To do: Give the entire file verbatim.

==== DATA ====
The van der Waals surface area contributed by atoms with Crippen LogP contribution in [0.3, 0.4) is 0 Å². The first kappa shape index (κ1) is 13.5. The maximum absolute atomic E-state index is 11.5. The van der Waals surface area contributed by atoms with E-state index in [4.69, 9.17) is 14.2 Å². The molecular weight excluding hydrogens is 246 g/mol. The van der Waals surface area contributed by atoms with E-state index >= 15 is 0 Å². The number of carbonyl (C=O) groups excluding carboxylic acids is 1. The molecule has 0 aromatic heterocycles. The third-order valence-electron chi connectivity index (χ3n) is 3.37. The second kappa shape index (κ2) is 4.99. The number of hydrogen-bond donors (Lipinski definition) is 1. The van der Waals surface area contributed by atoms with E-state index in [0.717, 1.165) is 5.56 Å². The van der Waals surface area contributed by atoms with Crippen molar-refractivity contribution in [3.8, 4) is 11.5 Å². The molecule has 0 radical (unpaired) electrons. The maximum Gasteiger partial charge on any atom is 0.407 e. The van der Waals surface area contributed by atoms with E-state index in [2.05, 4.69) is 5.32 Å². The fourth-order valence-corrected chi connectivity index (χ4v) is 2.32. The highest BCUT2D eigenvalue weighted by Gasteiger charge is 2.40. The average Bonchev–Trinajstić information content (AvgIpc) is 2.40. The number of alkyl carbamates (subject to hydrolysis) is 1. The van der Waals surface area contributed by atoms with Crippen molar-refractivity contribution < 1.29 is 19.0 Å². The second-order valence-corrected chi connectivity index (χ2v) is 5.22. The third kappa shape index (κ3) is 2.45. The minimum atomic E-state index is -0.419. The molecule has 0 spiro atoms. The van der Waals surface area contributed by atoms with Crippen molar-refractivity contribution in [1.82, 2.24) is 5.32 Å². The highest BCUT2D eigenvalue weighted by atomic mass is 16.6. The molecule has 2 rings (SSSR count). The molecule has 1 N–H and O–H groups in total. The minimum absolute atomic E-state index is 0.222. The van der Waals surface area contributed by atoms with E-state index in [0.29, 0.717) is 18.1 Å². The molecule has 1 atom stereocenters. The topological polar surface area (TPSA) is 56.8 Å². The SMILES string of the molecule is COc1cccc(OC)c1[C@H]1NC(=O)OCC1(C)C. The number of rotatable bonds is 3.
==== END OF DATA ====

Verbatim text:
The van der Waals surface area contributed by atoms with Crippen LogP contribution in [0.3, 0.4) is 0 Å². The first kappa shape index (κ1) is 13.5. The maximum absolute atomic E-state index is 11.5. The van der Waals surface area contributed by atoms with E-state index in [4.69, 9.17) is 14.2 Å². The molecular weight excluding hydrogens is 246 g/mol. The van der Waals surface area contributed by atoms with E-state index >= 15 is 0 Å². The number of carbonyl (C=O) groups excluding carboxylic acids is 1. The molecule has 0 aromatic heterocycles. The third-order valence-electron chi connectivity index (χ3n) is 3.37. The second kappa shape index (κ2) is 4.99. The number of hydrogen-bond donors (Lipinski definition) is 1. The van der Waals surface area contributed by atoms with E-state index in [0.717, 1.165) is 5.56 Å². The van der Waals surface area contributed by atoms with Crippen molar-refractivity contribution in [3.8, 4) is 11.5 Å². The molecule has 0 radical (unpaired) electrons. The maximum Gasteiger partial charge on any atom is 0.407 e. The van der Waals surface area contributed by atoms with E-state index in [2.05, 4.69) is 5.32 Å². The fourth-order valence-corrected chi connectivity index (χ4v) is 2.32. The highest BCUT2D eigenvalue weighted by Gasteiger charge is 2.40. The average Bonchev–Trinajstić information content (AvgIpc) is 2.40. The number of alkyl carbamates (subject to hydrolysis) is 1. The van der Waals surface area contributed by atoms with Crippen molar-refractivity contribution < 1.29 is 19.0 Å². The second-order valence-corrected chi connectivity index (χ2v) is 5.22. The third kappa shape index (κ3) is 2.45. The minimum atomic E-state index is -0.419. The molecule has 0 spiro atoms. The van der Waals surface area contributed by atoms with Crippen molar-refractivity contribution in [1.82, 2.24) is 5.32 Å². The highest BCUT2D eigenvalue weighted by atomic mass is 16.6. The molecule has 2 rings (SSSR count). The molecule has 1 N–H and O–H groups in total. The minimum absolute atomic E-state index is 0.222. The van der Waals surface area contributed by atoms with E-state index in [0.29, 0.717) is 18.1 Å². The molecule has 1 atom stereocenters. The topological polar surface area (TPSA) is 56.8 Å². The SMILES string of the molecule is COc1cccc(OC)c1[C@H]1NC(=O)OCC1(C)C. The number of rotatable bonds is 3.